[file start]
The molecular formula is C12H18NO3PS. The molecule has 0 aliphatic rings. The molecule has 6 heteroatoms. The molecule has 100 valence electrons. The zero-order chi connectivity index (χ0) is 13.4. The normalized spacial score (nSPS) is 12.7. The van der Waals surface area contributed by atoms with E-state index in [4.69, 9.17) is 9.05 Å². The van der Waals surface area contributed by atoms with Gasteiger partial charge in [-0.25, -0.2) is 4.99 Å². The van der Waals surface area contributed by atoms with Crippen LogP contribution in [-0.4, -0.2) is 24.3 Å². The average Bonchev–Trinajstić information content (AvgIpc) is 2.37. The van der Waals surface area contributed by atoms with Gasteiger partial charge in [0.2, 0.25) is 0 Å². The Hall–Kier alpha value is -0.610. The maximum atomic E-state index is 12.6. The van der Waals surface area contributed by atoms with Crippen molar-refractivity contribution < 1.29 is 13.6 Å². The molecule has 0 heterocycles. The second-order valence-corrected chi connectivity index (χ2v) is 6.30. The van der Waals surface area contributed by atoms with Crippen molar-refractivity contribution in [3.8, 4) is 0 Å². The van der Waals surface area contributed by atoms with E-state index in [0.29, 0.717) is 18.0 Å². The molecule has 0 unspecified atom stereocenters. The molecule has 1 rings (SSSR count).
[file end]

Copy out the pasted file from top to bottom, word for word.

The molecular formula is C12H18NO3PS. The molecule has 0 aliphatic rings. The molecule has 6 heteroatoms. The molecule has 100 valence electrons. The zero-order chi connectivity index (χ0) is 13.4. The normalized spacial score (nSPS) is 12.7. The van der Waals surface area contributed by atoms with E-state index in [4.69, 9.17) is 9.05 Å². The van der Waals surface area contributed by atoms with Gasteiger partial charge in [-0.25, -0.2) is 4.99 Å². The van der Waals surface area contributed by atoms with Crippen LogP contribution in [-0.4, -0.2) is 24.3 Å². The average Bonchev–Trinajstić information content (AvgIpc) is 2.37. The van der Waals surface area contributed by atoms with Gasteiger partial charge in [0.2, 0.25) is 0 Å². The Hall–Kier alpha value is -0.610. The maximum atomic E-state index is 12.6. The van der Waals surface area contributed by atoms with Crippen molar-refractivity contribution < 1.29 is 13.6 Å². The molecule has 0 heterocycles. The second-order valence-corrected chi connectivity index (χ2v) is 6.30. The van der Waals surface area contributed by atoms with Crippen molar-refractivity contribution in [3.8, 4) is 0 Å². The van der Waals surface area contributed by atoms with E-state index in [0.29, 0.717) is 18.0 Å². The molecule has 0 unspecified atom stereocenters. The molecule has 1 rings (SSSR count).